Glenn, an original Mercury 7 astronaut, became the first American to orbit the Earth in 1962. He launched again in 1998 aboard shuttle Discovery at age 77, the oldest person ever in space. He was buried at Arlington National Cemetery two weeks ago.

Man gets 25 years in 1979 case of missing boy Etan Patz

NEW YORK (AP) — Almost four decades after first-grader Etan Patz set out for school and ended up at the heart of one of America’s most influential missing-child cases, a former store clerk convicted of killing him was sentenced to at least 25 years in prison.

In a few angry words, Etan’s father condemned the convicted man.

“Pedro Hernandez, after all these years, we finally know what dark secret you had locked in your heart,” Stan Patz said. “I will never forgive you. The god you pray to will never forgive you. You are the monster in your nightmares.”

His wife, Julie Patz, wiped tears from her eyes as she witnessed the culmination of a long quest to hold someone accountable for their son’s disappearance. The case affected police practices, parenting and the nation’s consciousness of missing children.

Hernandez, 56, didn’t look at the Patzes, speak or react as he got the maximum allowable sentence: 25 years to life in prison, meaning he won’t be eligible for parole until he has served the quarter-century.

Trump, Republicans face test in Georgia congressional race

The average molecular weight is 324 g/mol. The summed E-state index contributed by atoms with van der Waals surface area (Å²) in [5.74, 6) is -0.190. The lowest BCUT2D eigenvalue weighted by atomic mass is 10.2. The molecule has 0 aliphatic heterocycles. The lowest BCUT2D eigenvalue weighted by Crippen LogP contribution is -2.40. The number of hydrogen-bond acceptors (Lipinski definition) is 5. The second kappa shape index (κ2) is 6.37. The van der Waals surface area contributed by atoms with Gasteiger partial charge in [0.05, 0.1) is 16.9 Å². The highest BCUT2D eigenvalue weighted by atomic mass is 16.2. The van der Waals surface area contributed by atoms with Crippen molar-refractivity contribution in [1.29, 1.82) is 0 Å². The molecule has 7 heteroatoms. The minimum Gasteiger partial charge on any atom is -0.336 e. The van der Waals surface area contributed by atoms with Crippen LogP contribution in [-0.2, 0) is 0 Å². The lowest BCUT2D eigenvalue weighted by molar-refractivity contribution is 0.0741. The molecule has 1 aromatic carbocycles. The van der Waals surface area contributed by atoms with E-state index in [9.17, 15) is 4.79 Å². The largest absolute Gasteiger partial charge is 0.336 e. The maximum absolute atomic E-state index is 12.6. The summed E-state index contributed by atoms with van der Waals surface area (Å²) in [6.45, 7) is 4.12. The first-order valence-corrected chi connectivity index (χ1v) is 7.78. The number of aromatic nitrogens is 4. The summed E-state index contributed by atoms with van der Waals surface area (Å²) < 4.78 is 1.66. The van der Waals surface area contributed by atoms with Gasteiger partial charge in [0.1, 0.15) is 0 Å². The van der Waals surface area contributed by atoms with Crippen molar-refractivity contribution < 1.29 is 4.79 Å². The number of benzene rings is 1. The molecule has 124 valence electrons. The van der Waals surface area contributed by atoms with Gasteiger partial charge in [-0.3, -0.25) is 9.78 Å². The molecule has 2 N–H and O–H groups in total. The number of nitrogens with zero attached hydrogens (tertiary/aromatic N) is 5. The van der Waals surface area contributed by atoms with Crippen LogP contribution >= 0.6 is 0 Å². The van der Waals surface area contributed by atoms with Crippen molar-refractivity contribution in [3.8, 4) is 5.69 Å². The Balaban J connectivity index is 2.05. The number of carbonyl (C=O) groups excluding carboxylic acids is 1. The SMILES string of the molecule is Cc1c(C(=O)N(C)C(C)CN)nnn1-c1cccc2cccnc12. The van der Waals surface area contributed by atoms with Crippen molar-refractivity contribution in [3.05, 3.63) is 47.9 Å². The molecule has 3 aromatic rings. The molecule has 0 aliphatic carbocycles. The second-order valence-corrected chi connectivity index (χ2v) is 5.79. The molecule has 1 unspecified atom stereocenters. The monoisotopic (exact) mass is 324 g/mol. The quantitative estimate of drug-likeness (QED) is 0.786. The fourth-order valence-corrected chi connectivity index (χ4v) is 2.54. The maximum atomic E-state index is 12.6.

ALPHARETTA, Ga. (AP) — Republicans are pushing to prevent a major upset in a conservative Georgia congressional district where Democrats stoked by opposition to President Donald Trump have rallied behind a candidate who has raised a shocking amount of money for a special election.

Tuesday’s primary lumps all 18 candidates —Republicans, Democrats and independents — on one ballot in a race that is testing both parties’ strategies for the 2018 midterm elections with Trump in the White House. Democrats are expected to have a better shot at snagging the typically Republican seat than they did in last week’s closer-than-expected GOP victory in a Kansas special House election.

Trump did not perform as well as other Republicans in the suburban Atlanta district, an affluent, well-educated swath filled with the kind of voters Democrats need if they hope to reclaim a House majority next year.

Republicans essentially concede that Democrat Jon Ossoff, a former congressional staffer, will lead Tuesday’s voting. That leaves 11 Republican candidates hoping the 30-year-old investigative filmmaker fails to reach a majority. If he doesn’t, Ossoff and the top GOP vote-getter would meet in a June 20 runoff.

Five Democrats will appear on the ballot, but Ossoff is the GOP’s greatest threat. He raised more than $8.3 million, most from outside the district. Two independent candidates also are running. The winner will succeed Tom Price, who resigned to become Trump’s health secretary.